The Delaware Court of Chancery recently affirmed that communications in which legal advice predominates and cannot be segregated from business advice may be withheld under the attorney-client privilege.

In a letter opinion, Vice Chancellor Parsons discussed three categories of allegedly privileged documents. The first set included communications with a corporation’s in-house counsel who served as both a business and legal advisor. The second category included communications among the corporation’s non-lawyer employees who purportedly intended to seek legal advice relating to the dispute at issue. The third set consisted of communications among the corporation’s non-lawyer employees who were providing or seeking information to facilitate legal advice.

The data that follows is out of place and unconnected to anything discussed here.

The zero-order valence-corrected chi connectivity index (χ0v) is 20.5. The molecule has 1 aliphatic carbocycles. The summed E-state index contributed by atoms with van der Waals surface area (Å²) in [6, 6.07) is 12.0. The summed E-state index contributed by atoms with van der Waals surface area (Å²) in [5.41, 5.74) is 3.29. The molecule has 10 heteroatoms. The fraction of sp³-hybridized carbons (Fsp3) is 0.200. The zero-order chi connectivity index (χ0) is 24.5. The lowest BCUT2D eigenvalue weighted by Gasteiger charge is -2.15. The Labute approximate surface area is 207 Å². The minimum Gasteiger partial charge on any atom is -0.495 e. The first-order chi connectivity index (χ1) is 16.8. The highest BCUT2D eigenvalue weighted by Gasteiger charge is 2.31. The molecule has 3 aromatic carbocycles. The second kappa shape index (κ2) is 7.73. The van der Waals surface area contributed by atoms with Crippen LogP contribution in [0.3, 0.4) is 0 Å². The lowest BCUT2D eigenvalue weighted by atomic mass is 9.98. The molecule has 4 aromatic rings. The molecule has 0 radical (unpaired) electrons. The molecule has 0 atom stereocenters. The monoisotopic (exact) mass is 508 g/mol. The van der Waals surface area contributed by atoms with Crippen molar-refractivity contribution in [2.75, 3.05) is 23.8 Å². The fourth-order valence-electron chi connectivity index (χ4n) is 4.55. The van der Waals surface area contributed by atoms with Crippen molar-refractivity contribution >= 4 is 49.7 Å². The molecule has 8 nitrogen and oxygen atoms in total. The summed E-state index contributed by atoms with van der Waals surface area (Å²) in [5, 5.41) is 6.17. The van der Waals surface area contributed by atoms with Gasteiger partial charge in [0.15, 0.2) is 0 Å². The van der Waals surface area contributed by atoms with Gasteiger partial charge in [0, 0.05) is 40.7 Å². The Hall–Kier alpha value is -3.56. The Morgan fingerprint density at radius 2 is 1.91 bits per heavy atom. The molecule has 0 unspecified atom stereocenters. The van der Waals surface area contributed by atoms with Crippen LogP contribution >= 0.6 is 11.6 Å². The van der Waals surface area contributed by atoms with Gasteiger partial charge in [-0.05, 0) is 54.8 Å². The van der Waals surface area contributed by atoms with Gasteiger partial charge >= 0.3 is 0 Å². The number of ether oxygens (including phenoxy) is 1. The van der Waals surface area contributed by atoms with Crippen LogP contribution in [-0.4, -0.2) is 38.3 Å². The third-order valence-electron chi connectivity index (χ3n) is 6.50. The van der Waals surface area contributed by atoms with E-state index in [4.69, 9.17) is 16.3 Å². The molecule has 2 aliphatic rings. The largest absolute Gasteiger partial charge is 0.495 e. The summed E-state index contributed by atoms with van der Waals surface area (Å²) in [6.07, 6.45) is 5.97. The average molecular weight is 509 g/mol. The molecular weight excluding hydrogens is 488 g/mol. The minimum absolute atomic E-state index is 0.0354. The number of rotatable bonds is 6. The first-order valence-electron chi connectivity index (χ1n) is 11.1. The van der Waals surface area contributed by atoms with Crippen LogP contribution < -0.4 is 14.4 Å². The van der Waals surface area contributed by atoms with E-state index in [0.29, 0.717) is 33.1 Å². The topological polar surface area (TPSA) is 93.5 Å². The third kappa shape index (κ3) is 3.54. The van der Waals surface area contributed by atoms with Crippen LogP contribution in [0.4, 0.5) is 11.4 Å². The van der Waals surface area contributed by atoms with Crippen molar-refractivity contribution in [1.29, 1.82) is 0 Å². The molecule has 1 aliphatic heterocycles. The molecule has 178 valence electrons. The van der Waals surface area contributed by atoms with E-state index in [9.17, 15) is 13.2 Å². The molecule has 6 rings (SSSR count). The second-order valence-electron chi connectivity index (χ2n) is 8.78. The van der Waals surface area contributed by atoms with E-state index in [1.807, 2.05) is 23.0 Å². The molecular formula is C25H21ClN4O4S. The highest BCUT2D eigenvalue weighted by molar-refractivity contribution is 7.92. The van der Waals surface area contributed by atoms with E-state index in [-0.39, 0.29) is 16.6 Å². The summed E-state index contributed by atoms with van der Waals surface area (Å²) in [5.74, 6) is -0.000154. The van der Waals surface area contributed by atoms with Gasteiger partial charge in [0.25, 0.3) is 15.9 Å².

Rather than classify each category as privileged or not, Vice Chancellor Parsons considered the documents individually. The court explained that “where business and legal advice are inseparable in a communication – or the communication includes individuals serving in both business and legal advisory roles – the communication will be considered privileged only if the legal aspects predominate.” The court also noted that communications containing both business and legal advice “must be produced with the legal-related portions redacted” if such segregation is possible. Communications that involve only business matters, however, must be produced even if a party’s legal advisor is a party to the communication. MPEG LA, L.L.C. v. Dell Global B.V. and Dell Products, L.P., C.A. No. 7016-VCP (Del. Ch. Dec. 9, 2013).